Armed with this newfound self-confidence, Moraga returned to the University of Arizona. He completed his degree in advertising in 1949, the first member of his family to graduate from college.
Immediately after college, Moraga secured a position at a start-up station in Phoenix, KIFN, the state's first all- Spanish language radio station. On Nov. 23, 1949, programming started airing for KIFN, the slogan of which was, "KIFN: La Voz Mexicana." Moraga found there were few stories about Latinos carried on the wires or in the local news media, so he began to cover his own news pieces, sometimes acting on the request from the Hispanic community.
"I felt an obligation to be able [to] ... cover more about the Hispanic community than what was being covered at that time, because there were a lot of real good stories going on," Moraga said.
In 1957, after eight years at the station, Moraga switched to public relations work with the U.S. Information Agency. For 12 years, he worked for USIA's broadcast component, the Voice of America, a government short-wave news source that provides news to people around the world. His radio experience and bilingual ability brought several opportunities with the USIA, starting in Washington D.C., then in Mexico City; Kuala Lumpur, Malaysia; and, finally, Lima, Peru, as a press attaché.
"My job was to sell American foreign policy, the American way of life," Moraga said.
The Moraga family, which included wife Gloria Flores Moraga, whom he married on June 12, 1954, and five children, lived in Mexico City for six years.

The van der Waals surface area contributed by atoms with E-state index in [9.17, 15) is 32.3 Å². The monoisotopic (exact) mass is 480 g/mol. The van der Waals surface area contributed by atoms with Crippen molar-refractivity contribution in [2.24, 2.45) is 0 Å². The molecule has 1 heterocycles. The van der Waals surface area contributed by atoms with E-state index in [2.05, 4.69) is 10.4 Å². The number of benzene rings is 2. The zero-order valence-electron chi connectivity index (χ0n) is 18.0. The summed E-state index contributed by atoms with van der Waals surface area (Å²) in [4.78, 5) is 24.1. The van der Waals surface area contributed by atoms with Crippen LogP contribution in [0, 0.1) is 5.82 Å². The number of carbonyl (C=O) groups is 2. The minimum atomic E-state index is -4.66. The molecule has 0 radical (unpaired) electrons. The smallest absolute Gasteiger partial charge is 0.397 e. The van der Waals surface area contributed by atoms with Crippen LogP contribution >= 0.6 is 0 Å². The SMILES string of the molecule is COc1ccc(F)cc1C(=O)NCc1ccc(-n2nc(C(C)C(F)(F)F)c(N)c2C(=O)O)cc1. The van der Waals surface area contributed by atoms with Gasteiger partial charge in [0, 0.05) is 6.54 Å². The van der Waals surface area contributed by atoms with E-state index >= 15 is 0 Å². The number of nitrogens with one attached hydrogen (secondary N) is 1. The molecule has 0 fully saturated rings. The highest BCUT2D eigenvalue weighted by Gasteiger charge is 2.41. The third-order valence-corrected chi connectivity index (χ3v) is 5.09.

"I thought it [Mexico City] was a place where I could do some good," Moraga said.
He resigned from the U.S.I.A in 1969, when he realized he couldn’t justify the Vietnam War to himself.
"One advertising professor said, 'it is very difficult to sell something you don't believe in," Moraga recalled. "A big part of what I was trying to sell in '67, '68, '69 was the Vietnam War. I couldn't believe that we should be there for the reasons we were saying we should be there."
Ultimately, the experience working as a public affairs officer helped define his mission as a journalist.
"It helped me realize what I wanted to do," Moraga said. "I wanted to be free from influence."
After returning to the United States in 1969, Moraga was hired as a reporter at KNX-CBS radio in Los Angeles. Plans to start his own public relations company with his son, Peter, were derailed after his youngest daughter, Catherine, was diagnosed with systemic Lupus and passed away in 1980.
A year later, Moraga continued his journalistic work as news director at KMEX-TV, and in 1987, he provided weekly commentary for the evening news on KCBS-TV.
"I think I gave a view of a Latino looking at the issues, which is what I wanted to do," Moraga said.
He returned to KNX a year later, before retiring in 1992. Moraga continues to stay active in the Hispanic community, most recently working with intergeneration outreach at the Mesa Senior Center.
Though he has received several awards and was inducted into the National Association of Hispanic Journalists Hall of Fame in 2001, he says the most important aspect was staying true to his ideals.
"I never felt that I had to sell myself or go against whatever I thought was the right thing to do," Moraga said.
Mr. Moraga was interviewed in Phoenix, Arizona, on January 4, 2003, by Maggie Rivas Rodriguez.
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U.S. Latino and Latina World War II Oral History Project